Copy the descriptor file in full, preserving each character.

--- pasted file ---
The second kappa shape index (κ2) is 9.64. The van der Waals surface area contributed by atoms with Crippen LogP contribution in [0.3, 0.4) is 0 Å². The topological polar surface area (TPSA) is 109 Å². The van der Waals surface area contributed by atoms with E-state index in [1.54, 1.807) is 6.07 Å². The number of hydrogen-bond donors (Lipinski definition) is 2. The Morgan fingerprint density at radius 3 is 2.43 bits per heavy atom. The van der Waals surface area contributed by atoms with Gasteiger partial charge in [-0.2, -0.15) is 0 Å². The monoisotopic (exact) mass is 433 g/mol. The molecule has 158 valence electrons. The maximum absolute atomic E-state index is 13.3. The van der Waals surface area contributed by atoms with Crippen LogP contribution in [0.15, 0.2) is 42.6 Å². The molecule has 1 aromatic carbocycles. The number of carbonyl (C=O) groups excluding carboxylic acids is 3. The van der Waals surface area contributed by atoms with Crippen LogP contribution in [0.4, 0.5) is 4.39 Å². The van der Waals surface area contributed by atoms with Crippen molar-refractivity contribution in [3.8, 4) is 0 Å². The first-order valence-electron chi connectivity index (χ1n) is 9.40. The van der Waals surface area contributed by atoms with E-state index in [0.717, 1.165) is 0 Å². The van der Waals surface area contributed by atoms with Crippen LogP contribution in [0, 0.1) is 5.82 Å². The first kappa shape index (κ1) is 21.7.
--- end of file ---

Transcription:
The second kappa shape index (κ2) is 9.64. The van der Waals surface area contributed by atoms with Crippen LogP contribution in [0.3, 0.4) is 0 Å². The topological polar surface area (TPSA) is 109 Å². The van der Waals surface area contributed by atoms with E-state index in [1.54, 1.807) is 6.07 Å². The number of hydrogen-bond donors (Lipinski definition) is 2. The Morgan fingerprint density at radius 3 is 2.43 bits per heavy atom. The van der Waals surface area contributed by atoms with Gasteiger partial charge in [-0.2, -0.15) is 0 Å². The monoisotopic (exact) mass is 433 g/mol. The molecule has 158 valence electrons. The maximum absolute atomic E-state index is 13.3. The van der Waals surface area contributed by atoms with Crippen LogP contribution in [0.15, 0.2) is 42.6 Å². The molecule has 1 aromatic carbocycles. The number of carbonyl (C=O) groups excluding carboxylic acids is 3. The van der Waals surface area contributed by atoms with Crippen LogP contribution in [0.4, 0.5) is 4.39 Å². The van der Waals surface area contributed by atoms with Crippen molar-refractivity contribution in [3.8, 4) is 0 Å². The first-order valence-electron chi connectivity index (χ1n) is 9.40. The van der Waals surface area contributed by atoms with E-state index in [0.717, 1.165) is 0 Å². The van der Waals surface area contributed by atoms with Crippen LogP contribution in [0, 0.1) is 5.82 Å². The first kappa shape index (κ1) is 21.7.